A Huge Lake Of Liquid Water Has Been Found On Mars

An ESA spacecraft detected a signal of water at the south pole. ESA/INAF/Davide Coero Bora

A handful of subglacial lakes have been drilled into on Earth, including Lake Vostok in Antarctica. These projects are not easy and it can take years to dig below several kilometers of ice. But the scientific payoff is huge – and every time we drill down, we find life.

Previously on Mars, we have found evidence for water trickling on the surface, known as recurring slope lineae (RSL). These features are short-lived, however, with the water quickly evaporating in the low-pressure environment on the Martian surface.

It’s long been theorized, though, that there may be more stable bodies of liquid beneath the surface, as evidenced in this research. And if that’s the case, it provides an exciting new habitat for microorganisms of the past or present on Mars.

“It’s very important to know if this [reservoir] is a unique thing,” said Dr Orosei. “If it’s regional, not local, then you can have a whole system of subglacial lakes similar to what you see on Earth. You would have ways for living organisms, if they existed, to have a much larger environment and perhaps move around.”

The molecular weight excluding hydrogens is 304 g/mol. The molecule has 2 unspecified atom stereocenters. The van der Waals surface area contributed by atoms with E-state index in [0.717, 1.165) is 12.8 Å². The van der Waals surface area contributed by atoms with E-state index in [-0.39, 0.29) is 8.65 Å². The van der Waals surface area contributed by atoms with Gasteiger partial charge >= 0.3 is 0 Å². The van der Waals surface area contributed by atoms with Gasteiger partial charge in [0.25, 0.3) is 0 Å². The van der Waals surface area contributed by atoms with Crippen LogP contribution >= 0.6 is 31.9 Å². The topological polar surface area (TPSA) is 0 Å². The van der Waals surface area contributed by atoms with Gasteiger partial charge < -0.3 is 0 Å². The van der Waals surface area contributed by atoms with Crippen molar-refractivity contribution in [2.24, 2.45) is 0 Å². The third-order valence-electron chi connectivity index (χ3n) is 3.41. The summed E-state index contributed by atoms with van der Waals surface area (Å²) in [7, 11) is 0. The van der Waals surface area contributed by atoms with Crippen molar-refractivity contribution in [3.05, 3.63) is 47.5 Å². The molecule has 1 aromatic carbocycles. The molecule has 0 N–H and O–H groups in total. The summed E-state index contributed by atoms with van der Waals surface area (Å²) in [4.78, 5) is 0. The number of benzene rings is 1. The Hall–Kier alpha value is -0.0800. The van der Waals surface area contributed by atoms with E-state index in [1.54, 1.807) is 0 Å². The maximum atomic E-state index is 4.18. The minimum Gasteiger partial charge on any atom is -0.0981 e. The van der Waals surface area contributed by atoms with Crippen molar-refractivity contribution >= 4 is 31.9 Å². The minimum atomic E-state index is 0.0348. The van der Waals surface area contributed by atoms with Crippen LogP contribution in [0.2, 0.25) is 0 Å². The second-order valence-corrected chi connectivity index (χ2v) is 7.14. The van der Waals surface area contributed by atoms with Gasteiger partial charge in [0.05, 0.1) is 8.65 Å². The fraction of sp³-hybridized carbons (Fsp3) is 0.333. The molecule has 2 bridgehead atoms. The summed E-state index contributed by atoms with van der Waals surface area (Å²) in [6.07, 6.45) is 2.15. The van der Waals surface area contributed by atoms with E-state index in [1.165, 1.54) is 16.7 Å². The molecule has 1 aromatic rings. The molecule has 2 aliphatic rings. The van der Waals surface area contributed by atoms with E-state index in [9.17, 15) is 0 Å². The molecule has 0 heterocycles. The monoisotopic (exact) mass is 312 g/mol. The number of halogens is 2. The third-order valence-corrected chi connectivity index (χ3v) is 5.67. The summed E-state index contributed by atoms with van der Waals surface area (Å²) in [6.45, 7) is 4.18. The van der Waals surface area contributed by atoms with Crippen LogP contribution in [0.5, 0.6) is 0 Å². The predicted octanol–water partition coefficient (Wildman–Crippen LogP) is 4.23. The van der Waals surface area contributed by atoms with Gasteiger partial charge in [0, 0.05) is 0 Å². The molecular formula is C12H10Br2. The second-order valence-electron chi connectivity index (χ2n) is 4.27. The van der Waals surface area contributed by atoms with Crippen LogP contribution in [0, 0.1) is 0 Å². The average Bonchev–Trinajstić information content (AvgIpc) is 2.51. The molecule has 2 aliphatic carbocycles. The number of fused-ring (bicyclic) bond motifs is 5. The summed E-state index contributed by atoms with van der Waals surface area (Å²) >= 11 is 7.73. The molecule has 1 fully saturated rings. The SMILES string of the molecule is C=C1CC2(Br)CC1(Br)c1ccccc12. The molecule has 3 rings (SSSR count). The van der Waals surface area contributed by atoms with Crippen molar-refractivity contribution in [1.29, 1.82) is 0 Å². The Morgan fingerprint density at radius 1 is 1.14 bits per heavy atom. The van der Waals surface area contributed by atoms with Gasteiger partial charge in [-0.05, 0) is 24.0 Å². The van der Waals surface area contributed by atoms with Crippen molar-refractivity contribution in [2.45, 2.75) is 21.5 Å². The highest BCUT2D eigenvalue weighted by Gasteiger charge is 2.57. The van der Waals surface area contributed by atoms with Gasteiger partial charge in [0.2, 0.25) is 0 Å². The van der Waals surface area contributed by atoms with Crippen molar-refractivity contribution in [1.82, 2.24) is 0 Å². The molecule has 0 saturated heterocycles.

To answer this, the team hope to use more data from Mars Express over the coming years. The spacecraft is aging, though, and it’s running out of fuel, so time is of the essence.

RSL on Mars (seen lower left here on the Krupac Crater) are our best previous evidence of water. NASA/JPL-Caltech/Univ. of Arizona

Getting to these sources of liquid water in the future may also be difficult. Drilling operations on Earth require complicated machinery, something we simply don’t have on Mars. The upcoming European ExoMars rover in 2020 will be able to drill about 2 meters (6.6 feet) below the surface, but that may not be enough to get close to subsurface reservoirs of water like this.

There are still unanswered questions about this liquid water discovery. It’s not clear if it’s a large body, or simply water seeping in between rocks. What it does suggest, though, is that liquid water exists beneath the surface of Mars.

On Earth, liquid water almost always means life. Coupled with the recent discovery of the building blocks of life on Mars, and the possibility it once had a more habitable environment, evidence is building that the Red Planet may not be so dead after all.

“It’s likely that this is what we would describe as a habitat,” said Dr Orosei. “It has at least some of the conditions that terrestrial microorganisms would need to survive.”

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